29% of respondents think that 2018 in Latvia was better than the previous year, and the overall level of satisfaction ranks 2018 as second only to 2006.
SKDS has surveyed a thousand people every December since 1999 to reflect on and assess the year, Arnis Kaktiņš, director of the research center, told Latvian Radio.
"If we count the index against those who say that this year was better for Latvia and those who say that the year has been worse, then we actually get the second best rating since 1999. If we look at what people say about themselves personally, as they reach the end of the year, it's a pretty similar picture," Kaktiņš said.
"Only in 2006 did the population say that the year they were leaving was better. But what was happening in 2006? If we remember, they were the so-called 'fat years,'"' Kaktins said, using a term that now has a decidedly double-edged quality.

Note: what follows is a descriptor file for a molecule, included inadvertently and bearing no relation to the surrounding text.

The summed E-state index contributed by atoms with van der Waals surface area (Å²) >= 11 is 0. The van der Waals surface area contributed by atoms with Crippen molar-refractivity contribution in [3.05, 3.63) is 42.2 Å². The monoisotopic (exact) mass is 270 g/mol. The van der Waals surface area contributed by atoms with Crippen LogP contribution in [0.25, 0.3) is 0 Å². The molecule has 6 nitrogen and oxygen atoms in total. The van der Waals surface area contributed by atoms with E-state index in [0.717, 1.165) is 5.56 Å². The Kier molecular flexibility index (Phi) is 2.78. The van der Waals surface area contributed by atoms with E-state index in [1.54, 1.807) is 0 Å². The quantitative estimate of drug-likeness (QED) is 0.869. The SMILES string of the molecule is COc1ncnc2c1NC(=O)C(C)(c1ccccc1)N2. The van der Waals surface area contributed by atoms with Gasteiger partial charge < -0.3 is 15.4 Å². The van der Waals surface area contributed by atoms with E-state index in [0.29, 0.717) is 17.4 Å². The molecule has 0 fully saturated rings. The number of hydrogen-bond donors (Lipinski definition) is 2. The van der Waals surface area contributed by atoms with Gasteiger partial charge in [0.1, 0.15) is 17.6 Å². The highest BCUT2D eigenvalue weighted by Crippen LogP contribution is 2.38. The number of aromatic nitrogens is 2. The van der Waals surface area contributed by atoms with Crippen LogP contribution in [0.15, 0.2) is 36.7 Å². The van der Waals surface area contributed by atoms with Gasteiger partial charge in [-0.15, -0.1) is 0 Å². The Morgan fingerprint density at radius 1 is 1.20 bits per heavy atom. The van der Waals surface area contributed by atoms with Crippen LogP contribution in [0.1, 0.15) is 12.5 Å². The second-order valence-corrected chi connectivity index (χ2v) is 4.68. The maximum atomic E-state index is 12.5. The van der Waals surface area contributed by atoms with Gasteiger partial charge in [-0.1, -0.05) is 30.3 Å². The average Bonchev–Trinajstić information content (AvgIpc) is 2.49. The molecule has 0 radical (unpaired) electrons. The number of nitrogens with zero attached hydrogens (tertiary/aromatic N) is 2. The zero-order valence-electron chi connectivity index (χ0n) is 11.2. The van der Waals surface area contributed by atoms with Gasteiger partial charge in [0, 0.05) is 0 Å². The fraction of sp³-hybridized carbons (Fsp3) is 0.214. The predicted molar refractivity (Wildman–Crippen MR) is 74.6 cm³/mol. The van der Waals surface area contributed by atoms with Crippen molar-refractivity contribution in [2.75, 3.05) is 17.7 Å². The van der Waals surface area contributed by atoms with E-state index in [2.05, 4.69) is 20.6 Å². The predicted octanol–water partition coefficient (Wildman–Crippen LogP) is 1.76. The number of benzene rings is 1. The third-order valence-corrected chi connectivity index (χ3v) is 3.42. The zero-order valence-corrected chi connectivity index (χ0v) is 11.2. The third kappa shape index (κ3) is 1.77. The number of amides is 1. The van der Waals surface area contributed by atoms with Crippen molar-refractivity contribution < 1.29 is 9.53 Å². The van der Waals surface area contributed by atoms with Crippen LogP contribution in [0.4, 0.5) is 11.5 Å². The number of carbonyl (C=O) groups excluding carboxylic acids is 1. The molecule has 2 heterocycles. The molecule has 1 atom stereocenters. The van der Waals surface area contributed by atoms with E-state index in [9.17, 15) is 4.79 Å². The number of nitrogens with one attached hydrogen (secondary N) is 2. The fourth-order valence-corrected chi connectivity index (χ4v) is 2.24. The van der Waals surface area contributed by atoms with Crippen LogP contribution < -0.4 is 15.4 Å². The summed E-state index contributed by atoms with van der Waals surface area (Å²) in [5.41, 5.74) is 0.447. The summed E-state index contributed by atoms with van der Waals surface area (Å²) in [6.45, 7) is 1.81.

The "fat years" under Prime Minister Aigars Kalvītis were initially touted as an economic miracle with wages and standards of living rising quickly, credit being handed out with few checks, property speculation rife and unemployment minimal. However, the spectacular economic crash that followed in 2007 showed that much of the optimism was misplaced.
Hopefully the pattern will not be repeated in 2019.